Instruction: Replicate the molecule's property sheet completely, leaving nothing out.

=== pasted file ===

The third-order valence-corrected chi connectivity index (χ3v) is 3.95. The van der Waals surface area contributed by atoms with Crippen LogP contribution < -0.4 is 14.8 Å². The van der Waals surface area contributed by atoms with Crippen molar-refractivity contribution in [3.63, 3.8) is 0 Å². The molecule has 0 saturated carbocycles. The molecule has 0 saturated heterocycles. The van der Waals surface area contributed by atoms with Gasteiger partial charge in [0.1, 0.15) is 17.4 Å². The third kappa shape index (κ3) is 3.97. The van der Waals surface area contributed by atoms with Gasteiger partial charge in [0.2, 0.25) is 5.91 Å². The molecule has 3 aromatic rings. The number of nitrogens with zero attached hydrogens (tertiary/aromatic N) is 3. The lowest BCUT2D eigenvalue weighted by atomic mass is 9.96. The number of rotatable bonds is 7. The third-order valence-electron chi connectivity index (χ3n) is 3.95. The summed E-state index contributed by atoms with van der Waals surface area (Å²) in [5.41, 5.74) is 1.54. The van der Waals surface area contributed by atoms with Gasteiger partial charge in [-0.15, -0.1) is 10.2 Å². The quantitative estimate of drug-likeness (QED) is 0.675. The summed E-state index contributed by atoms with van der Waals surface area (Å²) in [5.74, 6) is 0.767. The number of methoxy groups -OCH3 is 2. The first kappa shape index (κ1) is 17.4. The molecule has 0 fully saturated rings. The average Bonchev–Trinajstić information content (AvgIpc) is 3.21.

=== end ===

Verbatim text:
The third-order valence-corrected chi connectivity index (χ3v) is 3.95. The van der Waals surface area contributed by atoms with Crippen LogP contribution < -0.4 is 14.8 Å². The van der Waals surface area contributed by atoms with Crippen molar-refractivity contribution in [3.63, 3.8) is 0 Å². The molecule has 0 saturated carbocycles. The molecule has 0 saturated heterocycles. The van der Waals surface area contributed by atoms with Gasteiger partial charge in [0.1, 0.15) is 17.4 Å². The third kappa shape index (κ3) is 3.97. The van der Waals surface area contributed by atoms with Gasteiger partial charge in [0.2, 0.25) is 5.91 Å². The molecule has 3 aromatic rings. The number of nitrogens with zero attached hydrogens (tertiary/aromatic N) is 3. The lowest BCUT2D eigenvalue weighted by atomic mass is 9.96. The number of rotatable bonds is 7. The third-order valence-electron chi connectivity index (χ3n) is 3.95. The summed E-state index contributed by atoms with van der Waals surface area (Å²) in [5.41, 5.74) is 1.54. The van der Waals surface area contributed by atoms with Gasteiger partial charge in [-0.15, -0.1) is 10.2 Å². The quantitative estimate of drug-likeness (QED) is 0.675. The summed E-state index contributed by atoms with van der Waals surface area (Å²) in [5.74, 6) is 0.767. The number of methoxy groups -OCH3 is 2. The first kappa shape index (κ1) is 17.4. The molecule has 0 fully saturated rings. The average Bonchev–Trinajstić information content (AvgIpc) is 3.21.